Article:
Most impressively, the Hawkeye defense has withstood the immense pressure of carrying an anemic offense on a weekly basis. When Iowa’s offense fails to put together scoring drives, the defense gives them short fields or scores points for them outright. When the offense turns the ball over in opposing territory, the defense battens down the hatch and keeps the other team out of the end zone, knowing that the offense cannot score enough points to keep pace if they do not. When the defensive players and coaches are confronted with a veritable media circus surrounding the incompetence and underperformance of their offensive colleagues, they ignore the noise and turn out one outstanding game after another.

Can Iowa’s championship-caliber defense propel the team to another Big Ten Championship game? Meanwhile, Illinois still holds the tie-breaker over Iowa thanks to their 9-6 victory earlier this season, but the Illini will be heavy underdogs on the road against Michigan having been upset in their past two games, and a win over the Wolverines looks like a tall order for a team that is regressing fast. If Michigan takes care of business against Illinois, Iowa may enter this week’s game in control of its own destiny. The Hawkeyes will face a motivated and capable opponent on Saturday in Minnesota, a squad whose Big Ten title aspirations have similarly been buoyed by Illinois’ recent decline and who could dramatically improve their championship prospects by beating Iowa for the first time since 2014. Nebraska looks like a pushover on paper thanks to their porous defense and mistake-prone offense, but the Huskers have played Iowa close in four straight games despite being the less talented team and having nothing at stake other than the prospect of spoiling their rival’s season. It is easy to see the Huskers making the game competitive only to have Hawkeye defense rip their heart out in the closing minutes in classic Nebraska fashion.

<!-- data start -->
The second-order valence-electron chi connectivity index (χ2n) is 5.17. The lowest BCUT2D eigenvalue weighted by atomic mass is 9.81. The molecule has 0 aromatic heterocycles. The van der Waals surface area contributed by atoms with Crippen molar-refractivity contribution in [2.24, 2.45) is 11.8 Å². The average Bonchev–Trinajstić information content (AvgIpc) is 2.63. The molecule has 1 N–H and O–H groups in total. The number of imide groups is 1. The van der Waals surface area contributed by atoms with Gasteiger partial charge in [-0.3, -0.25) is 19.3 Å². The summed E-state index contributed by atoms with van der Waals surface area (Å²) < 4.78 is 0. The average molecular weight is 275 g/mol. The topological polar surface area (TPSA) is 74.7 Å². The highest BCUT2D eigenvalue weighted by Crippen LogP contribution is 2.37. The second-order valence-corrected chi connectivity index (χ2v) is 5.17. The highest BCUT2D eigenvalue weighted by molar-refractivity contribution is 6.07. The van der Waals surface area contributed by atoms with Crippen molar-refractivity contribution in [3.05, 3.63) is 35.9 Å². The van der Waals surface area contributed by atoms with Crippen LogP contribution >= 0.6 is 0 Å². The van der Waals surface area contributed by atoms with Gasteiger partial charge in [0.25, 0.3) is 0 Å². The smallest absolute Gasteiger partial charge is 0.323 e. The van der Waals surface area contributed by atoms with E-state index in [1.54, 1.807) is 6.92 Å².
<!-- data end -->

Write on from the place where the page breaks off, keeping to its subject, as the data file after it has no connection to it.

Yet Iowa’s defensive prowess may still not be enough to win the West if the team cannot coax more consistent production from its offense. Nebraska’s defense may be the worst Iowa has faced this season, but Minnesota is extremely stout against both the run and pass and has managed to prevent three opponents from reaching the endzone this season. Even if Iowa’s defense plays its best game of the season against the run, it may not be enough to completely shut down star tailback Mohamad Ibrahim, and the offense might need to score a few times to keep pace. It would be heartbreaking for Iowa’s defense to play another phenomenal game only to be denied a trip to the conference championship game thanks to an abysmal offensive performance. Unfortunately, it also seems completely plausible given the unit’s performance this season. If Iowa’s offense can perform at the level it showed against Purdue over the next two weeks, the Hawkeye defense will have plenty to be thankful for come Black Friday. If not, Iowa may end up wasting one of the best defenses in program history.